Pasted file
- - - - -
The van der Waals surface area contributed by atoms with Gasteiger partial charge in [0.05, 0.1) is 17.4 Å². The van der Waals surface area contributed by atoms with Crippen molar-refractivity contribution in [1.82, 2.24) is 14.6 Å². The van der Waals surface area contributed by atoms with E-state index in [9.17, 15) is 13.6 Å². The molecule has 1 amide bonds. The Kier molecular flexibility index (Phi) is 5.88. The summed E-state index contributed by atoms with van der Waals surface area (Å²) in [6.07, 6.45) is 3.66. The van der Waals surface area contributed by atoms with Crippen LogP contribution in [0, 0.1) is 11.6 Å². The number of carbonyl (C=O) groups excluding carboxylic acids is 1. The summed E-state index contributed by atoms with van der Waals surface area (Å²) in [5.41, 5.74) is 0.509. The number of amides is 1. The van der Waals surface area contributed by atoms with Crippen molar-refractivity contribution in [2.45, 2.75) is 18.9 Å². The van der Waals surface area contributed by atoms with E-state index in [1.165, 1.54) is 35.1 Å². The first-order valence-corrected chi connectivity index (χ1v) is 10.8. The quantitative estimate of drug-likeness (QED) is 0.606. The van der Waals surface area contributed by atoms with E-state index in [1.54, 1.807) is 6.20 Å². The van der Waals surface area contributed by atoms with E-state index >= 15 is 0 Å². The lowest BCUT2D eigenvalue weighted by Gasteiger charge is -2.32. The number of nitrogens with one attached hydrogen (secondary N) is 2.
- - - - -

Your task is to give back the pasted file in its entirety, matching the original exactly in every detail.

The van der Waals surface area contributed by atoms with Gasteiger partial charge in [0.05, 0.1) is 17.4 Å². The van der Waals surface area contributed by atoms with Crippen molar-refractivity contribution in [1.82, 2.24) is 14.6 Å². The van der Waals surface area contributed by atoms with E-state index in [9.17, 15) is 13.6 Å². The molecule has 1 amide bonds. The Kier molecular flexibility index (Phi) is 5.88. The summed E-state index contributed by atoms with van der Waals surface area (Å²) in [6.07, 6.45) is 3.66. The van der Waals surface area contributed by atoms with Crippen LogP contribution in [0, 0.1) is 11.6 Å². The number of carbonyl (C=O) groups excluding carboxylic acids is 1. The summed E-state index contributed by atoms with van der Waals surface area (Å²) in [5.41, 5.74) is 0.509. The number of amides is 1. The van der Waals surface area contributed by atoms with Crippen molar-refractivity contribution in [2.45, 2.75) is 18.9 Å². The van der Waals surface area contributed by atoms with E-state index in [1.165, 1.54) is 35.1 Å². The first-order valence-corrected chi connectivity index (χ1v) is 10.8. The quantitative estimate of drug-likeness (QED) is 0.606. The van der Waals surface area contributed by atoms with E-state index in [1.54, 1.807) is 6.20 Å². The van der Waals surface area contributed by atoms with E-state index >= 15 is 0 Å². The lowest BCUT2D eigenvalue weighted by Gasteiger charge is -2.32. The number of nitrogens with one attached hydrogen (secondary N) is 2.